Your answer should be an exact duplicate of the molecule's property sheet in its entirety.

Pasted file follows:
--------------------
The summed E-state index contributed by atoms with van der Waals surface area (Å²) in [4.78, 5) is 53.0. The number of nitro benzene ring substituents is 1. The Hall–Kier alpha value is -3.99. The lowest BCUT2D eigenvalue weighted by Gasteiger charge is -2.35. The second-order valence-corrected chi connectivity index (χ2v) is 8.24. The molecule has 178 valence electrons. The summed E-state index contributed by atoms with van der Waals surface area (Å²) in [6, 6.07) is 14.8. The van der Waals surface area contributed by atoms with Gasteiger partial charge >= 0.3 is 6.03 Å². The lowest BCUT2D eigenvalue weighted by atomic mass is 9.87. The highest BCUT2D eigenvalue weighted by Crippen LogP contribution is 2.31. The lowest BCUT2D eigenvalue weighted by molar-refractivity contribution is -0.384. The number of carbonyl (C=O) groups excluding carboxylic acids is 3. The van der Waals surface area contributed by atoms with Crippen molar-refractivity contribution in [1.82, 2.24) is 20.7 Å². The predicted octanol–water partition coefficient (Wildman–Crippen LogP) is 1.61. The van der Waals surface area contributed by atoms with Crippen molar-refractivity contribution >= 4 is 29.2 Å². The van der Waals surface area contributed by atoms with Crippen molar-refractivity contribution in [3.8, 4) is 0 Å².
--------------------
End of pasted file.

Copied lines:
The summed E-state index contributed by atoms with van der Waals surface area (Å²) in [4.78, 5) is 53.0. The number of nitro benzene ring substituents is 1. The Hall–Kier alpha value is -3.99. The lowest BCUT2D eigenvalue weighted by Gasteiger charge is -2.35. The second-order valence-corrected chi connectivity index (χ2v) is 8.24. The molecule has 178 valence electrons. The summed E-state index contributed by atoms with van der Waals surface area (Å²) in [6, 6.07) is 14.8. The van der Waals surface area contributed by atoms with Gasteiger partial charge >= 0.3 is 6.03 Å². The lowest BCUT2D eigenvalue weighted by atomic mass is 9.87. The highest BCUT2D eigenvalue weighted by Crippen LogP contribution is 2.31. The lowest BCUT2D eigenvalue weighted by molar-refractivity contribution is -0.384. The number of carbonyl (C=O) groups excluding carboxylic acids is 3. The van der Waals surface area contributed by atoms with Crippen molar-refractivity contribution in [1.82, 2.24) is 20.7 Å². The predicted octanol–water partition coefficient (Wildman–Crippen LogP) is 1.61. The van der Waals surface area contributed by atoms with Crippen molar-refractivity contribution >= 4 is 29.2 Å². The van der Waals surface area contributed by atoms with Crippen molar-refractivity contribution in [3.8, 4) is 0 Å².